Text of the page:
Vodafone, one of the major cellular providers in Egypt, said in a subsequent statement that it was formally instructed to shut down mobile networks, an order the company's counsel said it was legally required to comply with. Most of the internet service providers in Egypt were already state-run so hitting the “off button” was relatively easy for the Mubarak administration in its final weeks.

Turkey, ostensibly another democracy, refined its ability to block internet access after the failed coup against President Recep Tayyip Erdoğan in 2016, which resulted in a two-year state of emergency. In September of that year, Ankara shut down the internet and mobile phone networks in roughly a dozen Kurdish-majority cities for several hours, affecting nearly 12 million people, according to the monitoring group Turkey Blocks. Communications were restricted as the government removed Kurdish mayors from their posts.

"The government's actions since the coup attempt will have lasting damage on internet freedom," the international watchdog organization Freedom House said.

Proponents claim such blackouts during crises are necessary to combat rumor mongering and misinformation, especially in the era of fake news and deep fakes. India, for one, has experienced deadly mob violence in recent years incited by false rumors spread on Whatsapp. Critics argue, however, that blackouts only fuel conspiratorial mistrust and chaos, as well as violate civil rights and hurt businesses.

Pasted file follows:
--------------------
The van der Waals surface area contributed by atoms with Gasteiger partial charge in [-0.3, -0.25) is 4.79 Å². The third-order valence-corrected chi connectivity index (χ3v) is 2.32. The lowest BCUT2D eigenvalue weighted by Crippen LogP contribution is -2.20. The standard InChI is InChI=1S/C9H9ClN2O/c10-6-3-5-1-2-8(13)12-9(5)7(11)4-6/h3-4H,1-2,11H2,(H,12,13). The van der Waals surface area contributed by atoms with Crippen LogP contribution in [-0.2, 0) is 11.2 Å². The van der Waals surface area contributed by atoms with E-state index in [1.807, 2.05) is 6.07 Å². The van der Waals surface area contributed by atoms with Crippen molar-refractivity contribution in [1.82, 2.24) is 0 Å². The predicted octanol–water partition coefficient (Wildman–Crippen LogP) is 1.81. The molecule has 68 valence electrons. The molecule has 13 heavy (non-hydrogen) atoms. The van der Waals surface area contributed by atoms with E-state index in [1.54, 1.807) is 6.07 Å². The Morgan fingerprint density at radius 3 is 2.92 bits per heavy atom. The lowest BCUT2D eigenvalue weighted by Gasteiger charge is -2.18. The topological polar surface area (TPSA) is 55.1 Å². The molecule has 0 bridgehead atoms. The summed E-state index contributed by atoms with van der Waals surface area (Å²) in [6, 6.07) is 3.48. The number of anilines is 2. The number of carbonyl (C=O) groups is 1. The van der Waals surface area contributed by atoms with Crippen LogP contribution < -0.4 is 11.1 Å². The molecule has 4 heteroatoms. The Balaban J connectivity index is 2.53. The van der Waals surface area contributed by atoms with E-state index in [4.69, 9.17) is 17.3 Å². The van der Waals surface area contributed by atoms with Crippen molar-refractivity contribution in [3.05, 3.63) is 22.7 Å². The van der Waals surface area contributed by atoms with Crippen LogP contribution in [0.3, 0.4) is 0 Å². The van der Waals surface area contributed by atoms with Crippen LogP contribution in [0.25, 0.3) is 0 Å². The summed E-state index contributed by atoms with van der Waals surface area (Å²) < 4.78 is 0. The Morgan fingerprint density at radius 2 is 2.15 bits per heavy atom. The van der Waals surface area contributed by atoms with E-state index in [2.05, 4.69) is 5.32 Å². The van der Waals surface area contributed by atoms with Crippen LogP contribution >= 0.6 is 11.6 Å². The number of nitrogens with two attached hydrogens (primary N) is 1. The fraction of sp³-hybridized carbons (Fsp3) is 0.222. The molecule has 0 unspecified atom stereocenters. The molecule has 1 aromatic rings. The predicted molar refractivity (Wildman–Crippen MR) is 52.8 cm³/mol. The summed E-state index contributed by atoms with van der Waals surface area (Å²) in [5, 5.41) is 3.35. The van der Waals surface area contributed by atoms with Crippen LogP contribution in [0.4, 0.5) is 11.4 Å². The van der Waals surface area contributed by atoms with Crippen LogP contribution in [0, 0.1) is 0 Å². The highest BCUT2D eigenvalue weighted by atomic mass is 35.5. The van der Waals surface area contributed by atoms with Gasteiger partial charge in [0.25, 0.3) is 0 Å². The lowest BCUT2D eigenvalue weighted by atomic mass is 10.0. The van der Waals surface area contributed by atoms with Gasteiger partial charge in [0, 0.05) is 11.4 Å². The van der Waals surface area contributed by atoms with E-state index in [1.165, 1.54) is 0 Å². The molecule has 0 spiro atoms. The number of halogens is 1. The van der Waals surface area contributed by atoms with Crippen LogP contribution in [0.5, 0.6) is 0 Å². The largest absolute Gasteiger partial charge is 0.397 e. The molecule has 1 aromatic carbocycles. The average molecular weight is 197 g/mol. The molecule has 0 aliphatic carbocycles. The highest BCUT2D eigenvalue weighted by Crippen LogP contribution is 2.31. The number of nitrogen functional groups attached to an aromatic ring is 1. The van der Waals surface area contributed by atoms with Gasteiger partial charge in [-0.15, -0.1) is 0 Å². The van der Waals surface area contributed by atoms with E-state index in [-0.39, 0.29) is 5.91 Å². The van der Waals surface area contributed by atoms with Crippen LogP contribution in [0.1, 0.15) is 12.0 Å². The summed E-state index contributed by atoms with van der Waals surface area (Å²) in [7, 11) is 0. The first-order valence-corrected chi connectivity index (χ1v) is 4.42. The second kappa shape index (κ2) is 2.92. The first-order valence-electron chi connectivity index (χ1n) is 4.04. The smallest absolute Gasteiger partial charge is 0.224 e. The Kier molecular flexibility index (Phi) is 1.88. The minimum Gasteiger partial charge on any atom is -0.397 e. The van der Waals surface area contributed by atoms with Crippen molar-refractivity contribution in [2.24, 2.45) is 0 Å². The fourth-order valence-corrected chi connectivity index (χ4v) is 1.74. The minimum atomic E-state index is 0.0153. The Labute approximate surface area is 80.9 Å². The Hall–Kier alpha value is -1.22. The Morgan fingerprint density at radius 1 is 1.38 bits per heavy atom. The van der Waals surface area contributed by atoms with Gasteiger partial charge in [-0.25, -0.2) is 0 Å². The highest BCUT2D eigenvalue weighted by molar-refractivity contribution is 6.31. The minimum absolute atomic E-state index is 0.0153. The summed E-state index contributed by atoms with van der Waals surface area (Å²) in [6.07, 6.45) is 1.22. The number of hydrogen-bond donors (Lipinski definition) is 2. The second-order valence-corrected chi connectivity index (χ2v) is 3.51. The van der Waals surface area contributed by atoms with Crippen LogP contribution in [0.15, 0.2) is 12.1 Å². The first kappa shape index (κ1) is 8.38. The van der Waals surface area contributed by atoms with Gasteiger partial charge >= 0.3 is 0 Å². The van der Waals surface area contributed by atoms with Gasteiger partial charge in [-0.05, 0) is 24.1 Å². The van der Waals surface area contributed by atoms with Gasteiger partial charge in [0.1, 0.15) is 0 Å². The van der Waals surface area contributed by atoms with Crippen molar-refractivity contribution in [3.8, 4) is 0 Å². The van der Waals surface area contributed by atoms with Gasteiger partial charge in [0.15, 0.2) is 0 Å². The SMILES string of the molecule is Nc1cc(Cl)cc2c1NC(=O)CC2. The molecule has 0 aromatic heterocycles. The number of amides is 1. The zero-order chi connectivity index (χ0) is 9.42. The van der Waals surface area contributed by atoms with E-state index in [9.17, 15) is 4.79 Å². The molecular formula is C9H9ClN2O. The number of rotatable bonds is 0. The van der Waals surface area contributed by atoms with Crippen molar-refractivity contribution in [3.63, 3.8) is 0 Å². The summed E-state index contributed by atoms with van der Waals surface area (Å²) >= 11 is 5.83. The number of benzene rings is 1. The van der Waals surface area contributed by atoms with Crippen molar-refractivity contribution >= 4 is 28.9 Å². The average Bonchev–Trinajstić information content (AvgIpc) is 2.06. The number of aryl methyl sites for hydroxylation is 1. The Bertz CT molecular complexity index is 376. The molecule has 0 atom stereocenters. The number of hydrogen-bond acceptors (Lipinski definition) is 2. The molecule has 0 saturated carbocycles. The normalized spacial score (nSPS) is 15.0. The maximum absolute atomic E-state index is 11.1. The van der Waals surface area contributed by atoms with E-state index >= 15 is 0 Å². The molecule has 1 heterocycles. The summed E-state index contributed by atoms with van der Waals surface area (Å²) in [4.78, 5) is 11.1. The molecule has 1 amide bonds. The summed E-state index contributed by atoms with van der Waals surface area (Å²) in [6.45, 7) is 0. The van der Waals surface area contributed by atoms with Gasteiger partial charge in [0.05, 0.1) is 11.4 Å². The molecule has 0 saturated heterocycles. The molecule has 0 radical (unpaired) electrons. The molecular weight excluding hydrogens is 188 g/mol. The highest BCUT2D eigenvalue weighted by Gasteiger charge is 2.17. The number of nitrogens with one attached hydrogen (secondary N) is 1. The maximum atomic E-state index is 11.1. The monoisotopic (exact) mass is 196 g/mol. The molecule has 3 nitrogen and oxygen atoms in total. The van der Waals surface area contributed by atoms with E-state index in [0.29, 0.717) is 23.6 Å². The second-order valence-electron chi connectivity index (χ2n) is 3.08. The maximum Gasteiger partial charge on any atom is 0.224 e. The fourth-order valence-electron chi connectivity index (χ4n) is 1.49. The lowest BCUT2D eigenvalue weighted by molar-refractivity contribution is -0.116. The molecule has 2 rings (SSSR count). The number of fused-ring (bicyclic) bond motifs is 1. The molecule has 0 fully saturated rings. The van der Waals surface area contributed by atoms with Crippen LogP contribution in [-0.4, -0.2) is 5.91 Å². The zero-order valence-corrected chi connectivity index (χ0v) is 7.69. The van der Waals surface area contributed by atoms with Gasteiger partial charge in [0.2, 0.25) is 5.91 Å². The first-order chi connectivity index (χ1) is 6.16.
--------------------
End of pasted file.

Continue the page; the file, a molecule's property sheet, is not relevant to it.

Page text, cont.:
Nonetheless, India persists in being the undisputed global leader of internet shutdowns. In a report published last month on digital freedom in 2018, Access Now recorded 134 shutdowns in India. In second place, the online monitoring group said, was Pakistan with just 12 disruptions.

As recently as Tuesday, internet service was cut in several neighborhoods in Jaipur, Rajasthan to prevent rumors from spreading and groups from organizing following clashes between local communities and religious pilgrims.

Yet despite good intentions — genuine or not — critics argue that internet shutdowns are fundamentally wrong and ultimately do more harm than good. As the Committee to Protect Journalists said: "Communication blocks have no place in a democracy."